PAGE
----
The use of the store did not change after 1967 when ownership of the building was transferred to Walter Reid & Co. This firm owned the warehouse nearby at the corner of Quay and Derby Streets. With the intention of establishing a hospital, the Presbyterian Church of Queensland purchased both sites in July 1976. This did not eventuate and the building was bought by Herron Todd Valuers in July 1979.
The building was extensively renovated in the late 1980s. The building continues to be occupied by the Capricorn Survey Group which encompasses Herron Todd White Valuers.
The former Clewett's building is located on a block of Quay Street that is populated almost exclusively with other buildings of heritage significance; those listed on the Queensland Heritage Register include: Walter Reid Court, the former Commercial Hotel and Chambers (now the Heritage Tavern), the former Cahill's Stores, the Goldsbrough Mort Building (now the Capricornia studios of the Australian Broadcasting Commission) and the residence Avonleigh.
Running along the short, south-western edge of the allotment is Quay Lane, which forms part of a system of such laneways that inhabits the city centre's orthogonal grid and services its primary streets. The grid is aligned to the course of the Fitzroy River that flows from the north-west to the south-east.
The former Clewett's building is a two-storey brick building, of which the side facade to the south-east is undecorated but painted, the rear and remaining side facades are unpainted. The Quay Street facade is faced with cement render and painted. The long gable roof clad in corrugated iron is contained behind parapets on each facade. Its triangular shape in section is expressed on the rear facade. The front face of the building, approximately nine metres wide, is symmetrically arranged and its classical details are modelled using cement render.
Vertically, the building is divided into three basic parts by pilasters on each end and a central section sitting proud of the flanking walls. The central section of facade, approximately two metres wide, is surmounted by a tall projection of the parapet on which sit two decorative urns. The projection is capped with a cornice-like moulding, below which is a course of dentils and a further stringcourse. Curved render brackets connect the central projection to the lower halves of the parapet. Each end of the lower section, above the stylised framing pilasters, is accented with render globes. The capitals to the end pilasters incorporate some fluting, making them reminiscent of single triglyphs. Above these are placed single rosette-like ornaments.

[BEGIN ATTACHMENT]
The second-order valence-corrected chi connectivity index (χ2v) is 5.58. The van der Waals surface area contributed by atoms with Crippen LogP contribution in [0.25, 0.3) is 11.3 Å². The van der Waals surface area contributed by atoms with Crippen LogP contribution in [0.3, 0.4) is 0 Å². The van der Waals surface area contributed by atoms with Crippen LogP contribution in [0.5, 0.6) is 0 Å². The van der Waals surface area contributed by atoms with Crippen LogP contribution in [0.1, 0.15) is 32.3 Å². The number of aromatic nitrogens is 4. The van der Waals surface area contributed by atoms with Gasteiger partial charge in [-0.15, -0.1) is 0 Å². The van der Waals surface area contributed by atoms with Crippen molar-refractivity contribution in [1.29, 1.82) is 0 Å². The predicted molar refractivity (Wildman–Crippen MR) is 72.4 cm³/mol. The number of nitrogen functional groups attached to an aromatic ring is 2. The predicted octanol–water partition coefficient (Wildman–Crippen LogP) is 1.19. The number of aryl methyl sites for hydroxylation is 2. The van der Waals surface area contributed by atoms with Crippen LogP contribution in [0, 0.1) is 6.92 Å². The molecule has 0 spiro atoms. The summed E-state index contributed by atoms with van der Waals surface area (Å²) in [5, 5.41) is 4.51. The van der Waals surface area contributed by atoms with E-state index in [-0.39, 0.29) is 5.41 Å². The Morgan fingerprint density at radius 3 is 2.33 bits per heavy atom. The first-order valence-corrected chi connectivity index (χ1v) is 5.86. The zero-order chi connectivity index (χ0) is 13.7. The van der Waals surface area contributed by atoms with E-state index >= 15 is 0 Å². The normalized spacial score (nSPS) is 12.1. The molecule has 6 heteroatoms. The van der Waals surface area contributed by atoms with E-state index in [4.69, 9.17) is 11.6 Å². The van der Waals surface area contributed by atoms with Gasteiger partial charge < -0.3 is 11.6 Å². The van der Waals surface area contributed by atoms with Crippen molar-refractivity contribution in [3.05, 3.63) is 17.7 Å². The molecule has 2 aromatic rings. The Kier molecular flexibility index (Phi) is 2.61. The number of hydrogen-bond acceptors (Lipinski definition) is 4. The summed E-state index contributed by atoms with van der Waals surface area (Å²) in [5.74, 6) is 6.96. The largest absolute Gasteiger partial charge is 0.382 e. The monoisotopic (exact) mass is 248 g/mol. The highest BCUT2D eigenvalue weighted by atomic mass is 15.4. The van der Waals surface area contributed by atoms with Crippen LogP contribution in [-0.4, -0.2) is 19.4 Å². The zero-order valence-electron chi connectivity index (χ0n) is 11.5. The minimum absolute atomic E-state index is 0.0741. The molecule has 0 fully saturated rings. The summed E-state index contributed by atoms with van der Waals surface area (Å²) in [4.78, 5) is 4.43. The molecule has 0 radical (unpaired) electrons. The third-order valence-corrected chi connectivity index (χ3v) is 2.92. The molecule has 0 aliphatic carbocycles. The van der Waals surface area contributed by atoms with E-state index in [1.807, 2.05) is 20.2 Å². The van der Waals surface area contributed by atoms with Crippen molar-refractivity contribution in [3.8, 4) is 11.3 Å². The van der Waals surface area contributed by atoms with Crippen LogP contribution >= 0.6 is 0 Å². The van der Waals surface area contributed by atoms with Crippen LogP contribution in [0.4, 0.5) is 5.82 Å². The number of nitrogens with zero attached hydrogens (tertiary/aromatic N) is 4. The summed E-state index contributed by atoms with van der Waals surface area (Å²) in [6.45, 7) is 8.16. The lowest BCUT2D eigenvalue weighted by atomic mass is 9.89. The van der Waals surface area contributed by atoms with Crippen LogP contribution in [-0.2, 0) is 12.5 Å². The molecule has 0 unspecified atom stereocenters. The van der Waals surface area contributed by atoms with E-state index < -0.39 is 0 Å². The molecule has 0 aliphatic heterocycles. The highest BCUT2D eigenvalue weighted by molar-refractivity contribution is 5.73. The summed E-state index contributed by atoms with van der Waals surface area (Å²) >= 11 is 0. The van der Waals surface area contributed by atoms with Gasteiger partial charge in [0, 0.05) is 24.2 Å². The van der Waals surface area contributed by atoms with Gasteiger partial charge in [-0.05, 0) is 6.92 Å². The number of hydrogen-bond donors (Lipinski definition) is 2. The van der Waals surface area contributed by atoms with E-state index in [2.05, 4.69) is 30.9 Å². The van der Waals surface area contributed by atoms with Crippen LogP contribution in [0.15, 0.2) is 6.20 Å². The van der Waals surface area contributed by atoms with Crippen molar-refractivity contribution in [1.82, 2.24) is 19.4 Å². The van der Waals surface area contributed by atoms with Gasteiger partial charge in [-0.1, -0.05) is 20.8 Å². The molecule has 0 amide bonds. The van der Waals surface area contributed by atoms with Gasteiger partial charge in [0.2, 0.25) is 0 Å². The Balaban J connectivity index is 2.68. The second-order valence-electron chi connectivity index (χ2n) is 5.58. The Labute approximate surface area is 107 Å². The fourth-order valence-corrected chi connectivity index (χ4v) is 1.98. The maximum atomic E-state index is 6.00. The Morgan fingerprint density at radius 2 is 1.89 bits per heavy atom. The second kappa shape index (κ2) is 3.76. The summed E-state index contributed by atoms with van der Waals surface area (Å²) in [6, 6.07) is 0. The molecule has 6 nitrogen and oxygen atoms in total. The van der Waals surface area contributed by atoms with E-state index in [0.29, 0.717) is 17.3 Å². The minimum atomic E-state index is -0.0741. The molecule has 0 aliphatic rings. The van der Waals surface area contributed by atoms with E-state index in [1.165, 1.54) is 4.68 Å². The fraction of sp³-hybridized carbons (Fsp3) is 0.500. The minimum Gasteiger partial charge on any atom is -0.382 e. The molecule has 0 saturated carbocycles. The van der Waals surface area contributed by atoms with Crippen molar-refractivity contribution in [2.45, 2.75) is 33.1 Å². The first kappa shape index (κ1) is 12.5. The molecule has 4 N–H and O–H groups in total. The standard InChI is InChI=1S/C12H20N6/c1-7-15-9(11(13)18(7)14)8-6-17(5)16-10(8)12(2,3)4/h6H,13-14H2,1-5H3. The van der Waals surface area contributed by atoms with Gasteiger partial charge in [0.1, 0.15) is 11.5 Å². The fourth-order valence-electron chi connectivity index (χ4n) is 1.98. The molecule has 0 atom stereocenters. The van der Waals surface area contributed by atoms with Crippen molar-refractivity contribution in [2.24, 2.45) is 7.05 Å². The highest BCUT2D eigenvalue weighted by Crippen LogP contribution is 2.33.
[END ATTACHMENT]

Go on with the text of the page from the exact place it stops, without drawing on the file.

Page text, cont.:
A cornice-like stringcourse, running the full width between the outermost pilasters, creates a strong horizontal line on the facade to Quay Street. Beneath this is further render modelling and then a line of upper storey windows on either side of a central door. This French door opens onto a small, cantilevered balcony edged with cast iron balustrading. A simple label mould frames the semicircular fanlight atop this door, its ends resting on the tops of pilasters that extend to street level. The arched heads of the two double-hung sash windows on either side of the door are similarly framed. A suspended footpath canopy separates the upper and lower sections of the front facade. In the lower section, the four pilasters sit on an expressed plinth. Beneath the balcony is a set of French doors topped with a basket arch-shaped fanlight. On either side of this door are three double-hung sash windows, the heads of which meet the underside of the footpath canopy.
Currently entry to the building is gained through an entry area and opening in the south-eastern facade near Quay Street. This entry area appears to be built on the adjacent empty allotment.
The long south-eastern facade of the building is punctured by a number of small, square windows opening from the upper storey, and some service pipes. An uncovered stairway leads to the upper storey. A skillion-roofed concrete block addition has been added to the ground storey towards the Quay Lane end of this facade.
The lower storey of the rear facade has a central set of large loading doors. Above this are three symmetrically placed double-hung sash windows with brick sills and low arches to their heads. This facade has two rainwater heads and associated downpipes, the one in the southernmost corner appearing to be set into the wall. The facade to the north-west has only three, small windows in it.
The interior of the building has been extensively remodelled to accommodate commercial offices. A large room faces Quay Street on the lower storey, while three rooms do so on the upper storey. A row of steel columns supports the upper-level floor. These have been encased in fire retardant panelling.
The former Clewett's Building was listed on the Queensland Heritage Register on 21 October 1992 having satisfied the following criteria.
The place is important in demonstrating the evolution or pattern of Queensland's history.
Thought to be constructed in the mid-1880s, for Felix Clewett, the former Clewett's building is important in demonstrating the pattern of mercantile trading in a major regional centre of Queensland, representing a phase of commercial development and growth in Rockhampton during the late 19th century precipitated by trade at the port and the success of the Mount Morgan gold mines during the 1880s.
The place is important in demonstrating the principal characteristics of a particular class of cultural places.
The former Clewett's building is significant as it retains the chief characteristics of a late Victorian commercial premises, comprising a street facade that is articulated with freely employed classical details common among such buildings, whilst the unadorned side and rear facades reflect its utilitarian purpose.
The place is important because of its aesthetic significance.
The former Clewett's building exhibits integrity as a two-storeyed warehouse and store at the same time contributing to the continuity and character of the 19th century commercial streetscape of Quay Street.